My second series published this year is for young beginners; First Repertoire For Little Pianists (published by Willis Music Company). This two-book series contains a selection of 50 pieces, written by me (25 in each volume), and is suitable for virtual beginners. Every piece contains a page of ‘performance notes’ with a collection of illustrations, games and activities, all designed for children. These books are intended to go alongside the traditional piano method books, providing teachers, parents and students with fun repertoire, ideal for teacher’s concerts, festivals, and exams. Find out more by clicking here.
T: What is the driving force behind such a prolific musical career?
MS: A tricky question to answer! I’ve always been a highly motivated person, and I enjoy seeing my work in print; that’s the best part – when a publication finally arrives and you can hold it in your hands, then you do feel as though all the hard work has been worth it.
In order to achieve success (whatever that is), I think one should ideally be very focused. To write and compose, one needs to be able to work well alone. I find this is the most satisfactory way to get results – and I rarely, if ever, listen to, or work with, others. You really have to find your own voice and your own way; have a plan and just go ahead and do it. I’m also lucky enough to have a ‘mentor’ who has coached me for the past ten years, which has been a crucial component in my career.
T: When do you feel most rewarded when teaching, composing, or performing?
MS: I used to enjoy performing, but that isn’t something that I want to do anymore – and I’m delighted when other musicians perform my music. Teaching can be rewarding, although I find it very tiring. Without doubt, the most enjoyable part of my work is writing and composing. I feel this is the most natural thing for me to do.
T: Your blog, The Classical Piano and Music Education Blog, has accrued more than 11.5 million visitors. What made you start this blog and how much work do you put in?
MS: My blog is now over ten years old. I started writing a blog out of necessity because I wanted to write books, so it seemed a logical step towards this goal. Writing a blog is hard work. I usually publish a post every week, and, now, I like to highlight other writers, although it’s still fun to write the odd post myself. I think of a blog as a large marketing tool; blogs don’t earn much (if any) money, but they are a useful way to let readers glimpse your thoughts and activities – and if subscribers enjoy my articles, then that’s a bonus.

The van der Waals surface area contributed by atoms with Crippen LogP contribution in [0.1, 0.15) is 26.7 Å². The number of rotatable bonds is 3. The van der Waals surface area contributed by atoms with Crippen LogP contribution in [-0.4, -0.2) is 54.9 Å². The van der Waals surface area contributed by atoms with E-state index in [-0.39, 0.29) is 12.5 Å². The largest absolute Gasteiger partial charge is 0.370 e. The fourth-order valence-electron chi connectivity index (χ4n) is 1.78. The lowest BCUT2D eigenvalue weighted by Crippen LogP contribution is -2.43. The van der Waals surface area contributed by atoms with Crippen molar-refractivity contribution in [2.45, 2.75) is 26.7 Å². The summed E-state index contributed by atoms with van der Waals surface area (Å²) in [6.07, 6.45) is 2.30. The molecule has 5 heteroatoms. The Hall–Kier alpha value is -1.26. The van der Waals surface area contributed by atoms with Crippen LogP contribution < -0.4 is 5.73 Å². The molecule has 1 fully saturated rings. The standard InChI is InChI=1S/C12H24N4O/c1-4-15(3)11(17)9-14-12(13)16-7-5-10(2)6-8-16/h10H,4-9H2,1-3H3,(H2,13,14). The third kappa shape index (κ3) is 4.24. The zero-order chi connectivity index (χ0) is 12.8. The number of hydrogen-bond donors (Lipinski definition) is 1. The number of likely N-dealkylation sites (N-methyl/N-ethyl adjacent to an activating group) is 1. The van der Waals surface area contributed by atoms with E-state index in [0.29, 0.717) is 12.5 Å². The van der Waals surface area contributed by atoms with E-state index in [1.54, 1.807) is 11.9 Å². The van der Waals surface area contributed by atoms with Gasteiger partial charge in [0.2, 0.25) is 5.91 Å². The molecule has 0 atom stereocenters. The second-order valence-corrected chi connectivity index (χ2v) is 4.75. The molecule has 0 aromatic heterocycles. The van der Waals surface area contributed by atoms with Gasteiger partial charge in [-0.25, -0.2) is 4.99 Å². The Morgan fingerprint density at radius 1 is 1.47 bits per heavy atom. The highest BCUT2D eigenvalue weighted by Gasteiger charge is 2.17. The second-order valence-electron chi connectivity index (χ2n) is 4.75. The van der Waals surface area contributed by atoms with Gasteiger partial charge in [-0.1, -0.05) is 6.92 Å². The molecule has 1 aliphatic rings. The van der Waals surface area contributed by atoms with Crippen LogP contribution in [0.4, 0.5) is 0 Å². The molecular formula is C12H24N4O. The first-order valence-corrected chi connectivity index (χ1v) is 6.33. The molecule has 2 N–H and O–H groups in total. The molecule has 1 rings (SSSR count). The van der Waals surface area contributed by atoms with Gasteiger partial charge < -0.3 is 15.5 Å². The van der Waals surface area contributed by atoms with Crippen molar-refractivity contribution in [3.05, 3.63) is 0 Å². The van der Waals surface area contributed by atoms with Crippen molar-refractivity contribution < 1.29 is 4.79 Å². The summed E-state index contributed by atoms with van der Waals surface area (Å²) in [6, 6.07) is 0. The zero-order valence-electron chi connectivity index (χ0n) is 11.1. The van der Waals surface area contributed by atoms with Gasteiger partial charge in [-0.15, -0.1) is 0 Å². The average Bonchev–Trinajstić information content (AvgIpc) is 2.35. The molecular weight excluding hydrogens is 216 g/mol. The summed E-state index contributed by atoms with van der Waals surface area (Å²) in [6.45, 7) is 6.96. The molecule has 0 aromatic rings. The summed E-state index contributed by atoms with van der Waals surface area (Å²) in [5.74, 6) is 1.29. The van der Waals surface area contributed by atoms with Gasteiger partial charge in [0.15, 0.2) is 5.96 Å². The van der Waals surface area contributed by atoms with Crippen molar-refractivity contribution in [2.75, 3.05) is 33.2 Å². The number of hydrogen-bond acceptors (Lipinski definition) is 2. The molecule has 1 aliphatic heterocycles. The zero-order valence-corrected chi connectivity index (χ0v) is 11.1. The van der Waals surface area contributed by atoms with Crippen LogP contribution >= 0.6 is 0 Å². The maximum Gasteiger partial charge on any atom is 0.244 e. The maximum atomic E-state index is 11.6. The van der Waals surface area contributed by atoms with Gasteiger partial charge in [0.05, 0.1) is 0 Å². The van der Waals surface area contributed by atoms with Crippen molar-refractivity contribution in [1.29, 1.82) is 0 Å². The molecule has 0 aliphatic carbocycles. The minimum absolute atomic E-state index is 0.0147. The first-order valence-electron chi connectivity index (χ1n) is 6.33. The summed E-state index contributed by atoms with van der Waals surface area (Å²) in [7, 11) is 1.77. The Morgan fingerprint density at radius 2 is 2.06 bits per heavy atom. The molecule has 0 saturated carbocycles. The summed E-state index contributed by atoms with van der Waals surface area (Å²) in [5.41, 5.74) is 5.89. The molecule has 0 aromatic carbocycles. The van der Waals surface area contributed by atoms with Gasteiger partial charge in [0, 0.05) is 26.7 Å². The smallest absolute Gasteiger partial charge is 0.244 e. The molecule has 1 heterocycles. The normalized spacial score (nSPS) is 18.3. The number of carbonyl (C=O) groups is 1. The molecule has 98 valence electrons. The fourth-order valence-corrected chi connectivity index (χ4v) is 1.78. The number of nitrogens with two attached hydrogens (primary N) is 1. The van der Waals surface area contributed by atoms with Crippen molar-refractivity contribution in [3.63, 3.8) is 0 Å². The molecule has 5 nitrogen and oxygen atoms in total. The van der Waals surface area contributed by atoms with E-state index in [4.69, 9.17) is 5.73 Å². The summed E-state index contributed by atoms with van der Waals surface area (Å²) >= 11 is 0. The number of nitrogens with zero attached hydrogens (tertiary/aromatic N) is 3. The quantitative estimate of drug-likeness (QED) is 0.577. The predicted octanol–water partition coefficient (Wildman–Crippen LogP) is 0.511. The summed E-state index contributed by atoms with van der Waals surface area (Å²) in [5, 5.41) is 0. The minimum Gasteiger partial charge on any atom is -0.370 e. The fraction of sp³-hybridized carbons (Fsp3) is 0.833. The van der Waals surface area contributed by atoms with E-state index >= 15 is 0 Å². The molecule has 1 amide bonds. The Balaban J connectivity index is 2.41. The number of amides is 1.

T: Any last words you’d like to share with people who want to learn or teach piano
MS: If you have a real desire to play the piano, then just start! It doesn’t matter what age you are – you are never too old to learn. If you are a piano returner, then check out my three-book series, Play it again: PIANO (published by Schott Music), which is intended for those returning to play. Find out more by clicking here. Whether you are just starting out or returning, try to find a sympathetic, experienced teacher, and do join my Facebook Group – Adult Piano Returners, for lots of piano discussion and merriment!
If you want to teach, ensure that you find a very good teacher who can improve your own playing and, through observation of their teaching, you can implement the necessary tools to develop your own teaching style. Useful courses for teachers do exist, and it’s wise to attend as many of these as possible, in order to build a reservoir of technical and musical knowledge. We never stop learning, whether that be discovering beneficial teaching repertoire, assimilating new practice ideas, or just exchanging different teaching concepts.
Melanie Spanswick has written and published a wide range of courses, anthologies, examination syllabuses, and text books, including Play it again: PIANO (published by Schott Music). This best-selling graded, progressive piano course contains a large selection of repertoire featuring a huge array of styles and genres, with copious practice tips and suggestions for every piece.
For more information, please visit the publications page, here.